Finally, other PTD activities during the last decades, under the chairmanship of Jan Wålinder, consist of education to psychiatric teams and mental health workers, as well as having an advisory function affiliated to the Universities of Lund, Uppsala, Örebro, Stockholm Karolinska Institutet and the University of Coburg/Germany. Of the PTD members, Jan Wålinder, our last chairman, Börje Wisted and Göran Eberhardt have died and the other members are retired. Wolfgang Rutz’s position, from 1998 to 2005, as the director of the European mental health department at the World Health Organisation has - partly in collaboration with Costas Stefanis and Per Bech - provided further influence and sustainability to the PTD Group’s activities hitherto.
In October 2016, Costas Stefanis passed away. We had been in contact with him about the closing of PTD and it was Costas’ last decision that we, in the name of Paul Kielholz, should transfer the PTD account to Collegium Internationale Neuro-Psychopharmacologicum (CINP). It is in the spirit of Paul Kielholz, who was a great ambassador of positive psychiatry, that we are now under the umbrella Positive Psychiatry (Jeste and Palmer 2015) and are donating the PTD account to CINP.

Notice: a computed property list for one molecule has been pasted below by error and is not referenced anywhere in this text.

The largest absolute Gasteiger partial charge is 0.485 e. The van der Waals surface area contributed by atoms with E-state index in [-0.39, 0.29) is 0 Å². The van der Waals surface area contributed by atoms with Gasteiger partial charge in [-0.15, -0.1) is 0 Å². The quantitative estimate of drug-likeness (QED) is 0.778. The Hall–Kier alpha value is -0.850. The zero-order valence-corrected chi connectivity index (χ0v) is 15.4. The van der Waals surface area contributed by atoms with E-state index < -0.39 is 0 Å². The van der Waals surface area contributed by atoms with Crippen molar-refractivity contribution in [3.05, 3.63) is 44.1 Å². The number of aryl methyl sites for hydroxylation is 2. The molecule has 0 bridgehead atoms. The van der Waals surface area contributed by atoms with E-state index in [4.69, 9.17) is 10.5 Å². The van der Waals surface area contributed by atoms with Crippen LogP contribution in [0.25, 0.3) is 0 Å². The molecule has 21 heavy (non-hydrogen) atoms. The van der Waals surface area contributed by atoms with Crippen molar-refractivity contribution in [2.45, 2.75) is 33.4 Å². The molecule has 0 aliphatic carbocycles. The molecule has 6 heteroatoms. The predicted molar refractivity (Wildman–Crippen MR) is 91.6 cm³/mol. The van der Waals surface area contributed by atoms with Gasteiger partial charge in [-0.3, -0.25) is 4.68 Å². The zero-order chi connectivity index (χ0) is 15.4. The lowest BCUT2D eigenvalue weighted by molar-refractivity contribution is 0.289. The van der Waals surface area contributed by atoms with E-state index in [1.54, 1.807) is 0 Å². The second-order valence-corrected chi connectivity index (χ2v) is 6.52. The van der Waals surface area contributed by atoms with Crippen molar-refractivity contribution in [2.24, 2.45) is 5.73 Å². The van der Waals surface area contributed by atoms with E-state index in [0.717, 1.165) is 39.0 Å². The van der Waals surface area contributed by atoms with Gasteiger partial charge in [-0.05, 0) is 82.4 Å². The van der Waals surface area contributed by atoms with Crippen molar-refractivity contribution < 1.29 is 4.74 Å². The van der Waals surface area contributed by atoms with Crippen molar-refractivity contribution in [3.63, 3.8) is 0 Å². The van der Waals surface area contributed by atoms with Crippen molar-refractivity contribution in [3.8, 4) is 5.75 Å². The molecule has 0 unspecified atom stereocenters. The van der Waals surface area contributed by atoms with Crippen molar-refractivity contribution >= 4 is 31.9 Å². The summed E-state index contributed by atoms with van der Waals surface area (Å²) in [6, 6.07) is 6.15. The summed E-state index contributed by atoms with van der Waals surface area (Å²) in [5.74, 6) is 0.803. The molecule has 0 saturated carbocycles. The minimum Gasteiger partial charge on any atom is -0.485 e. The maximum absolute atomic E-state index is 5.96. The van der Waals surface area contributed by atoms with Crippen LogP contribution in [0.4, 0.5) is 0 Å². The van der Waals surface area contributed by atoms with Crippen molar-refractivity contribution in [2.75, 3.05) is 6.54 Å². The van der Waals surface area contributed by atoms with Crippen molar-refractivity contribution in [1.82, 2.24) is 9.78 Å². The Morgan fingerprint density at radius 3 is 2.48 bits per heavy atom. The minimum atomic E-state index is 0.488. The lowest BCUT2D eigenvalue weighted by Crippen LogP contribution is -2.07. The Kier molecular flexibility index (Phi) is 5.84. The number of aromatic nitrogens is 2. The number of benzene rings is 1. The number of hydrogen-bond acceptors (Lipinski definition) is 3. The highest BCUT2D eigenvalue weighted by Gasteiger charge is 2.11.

Jeste DV, Palmer BW, editors. Positive Psychiatry. A Clinical Handbook.
Washington: American Psychiatric Publishing, 2015. Kelly D, Frances R, editors. Treatment of Depression. London: Parthenon Publishing Group; 1987.
Rutz W. Preventing suicide and premature death by education and treatment.
J Affect Disord. 2001; 62:123-129.
Rutz W, Carlsson P, von Knorring L, Wålinder J. Cost-benefit analysis of an
educational program for general practitioners by the Swedish Committee for
the Prevention and Treatment of Depression. Acta Psychiatr Scand
November 30, 2017